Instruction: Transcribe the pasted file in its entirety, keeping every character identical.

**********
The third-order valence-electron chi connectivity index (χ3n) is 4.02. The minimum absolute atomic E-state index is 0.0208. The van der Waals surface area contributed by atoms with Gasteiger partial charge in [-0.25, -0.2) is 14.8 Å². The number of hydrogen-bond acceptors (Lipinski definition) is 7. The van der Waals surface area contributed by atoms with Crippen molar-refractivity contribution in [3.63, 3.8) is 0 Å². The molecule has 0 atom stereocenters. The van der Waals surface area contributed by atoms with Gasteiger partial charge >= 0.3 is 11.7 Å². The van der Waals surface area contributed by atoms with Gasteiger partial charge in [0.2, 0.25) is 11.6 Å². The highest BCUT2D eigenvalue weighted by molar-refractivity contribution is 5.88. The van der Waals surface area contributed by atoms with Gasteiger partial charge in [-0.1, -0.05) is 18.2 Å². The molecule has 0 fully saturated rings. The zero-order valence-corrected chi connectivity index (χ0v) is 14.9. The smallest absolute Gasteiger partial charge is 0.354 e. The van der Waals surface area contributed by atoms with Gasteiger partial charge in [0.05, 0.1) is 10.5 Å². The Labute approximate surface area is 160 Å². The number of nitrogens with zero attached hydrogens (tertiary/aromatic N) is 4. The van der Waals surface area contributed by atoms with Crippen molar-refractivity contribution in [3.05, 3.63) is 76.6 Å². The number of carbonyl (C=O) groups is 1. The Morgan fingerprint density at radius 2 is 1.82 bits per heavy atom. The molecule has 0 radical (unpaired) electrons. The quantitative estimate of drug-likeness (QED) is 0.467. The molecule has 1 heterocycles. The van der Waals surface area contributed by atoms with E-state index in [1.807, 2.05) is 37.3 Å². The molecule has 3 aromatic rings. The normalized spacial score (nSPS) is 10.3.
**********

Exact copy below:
The third-order valence-electron chi connectivity index (χ3n) is 4.02. The minimum absolute atomic E-state index is 0.0208. The van der Waals surface area contributed by atoms with Gasteiger partial charge in [-0.25, -0.2) is 14.8 Å². The number of hydrogen-bond acceptors (Lipinski definition) is 7. The van der Waals surface area contributed by atoms with Crippen molar-refractivity contribution in [3.63, 3.8) is 0 Å². The molecule has 0 atom stereocenters. The van der Waals surface area contributed by atoms with Gasteiger partial charge >= 0.3 is 11.7 Å². The van der Waals surface area contributed by atoms with Gasteiger partial charge in [0.2, 0.25) is 11.6 Å². The highest BCUT2D eigenvalue weighted by molar-refractivity contribution is 5.88. The van der Waals surface area contributed by atoms with Gasteiger partial charge in [-0.1, -0.05) is 18.2 Å². The molecule has 0 fully saturated rings. The zero-order valence-corrected chi connectivity index (χ0v) is 14.9. The smallest absolute Gasteiger partial charge is 0.354 e. The van der Waals surface area contributed by atoms with Gasteiger partial charge in [0.05, 0.1) is 10.5 Å². The Labute approximate surface area is 160 Å². The number of nitrogens with zero attached hydrogens (tertiary/aromatic N) is 4. The van der Waals surface area contributed by atoms with Crippen molar-refractivity contribution in [3.05, 3.63) is 76.6 Å². The number of carbonyl (C=O) groups is 1. The Morgan fingerprint density at radius 2 is 1.82 bits per heavy atom. The molecule has 0 radical (unpaired) electrons. The quantitative estimate of drug-likeness (QED) is 0.467. The molecule has 1 heterocycles. The van der Waals surface area contributed by atoms with E-state index in [1.807, 2.05) is 37.3 Å². The molecule has 3 aromatic rings. The normalized spacial score (nSPS) is 10.3.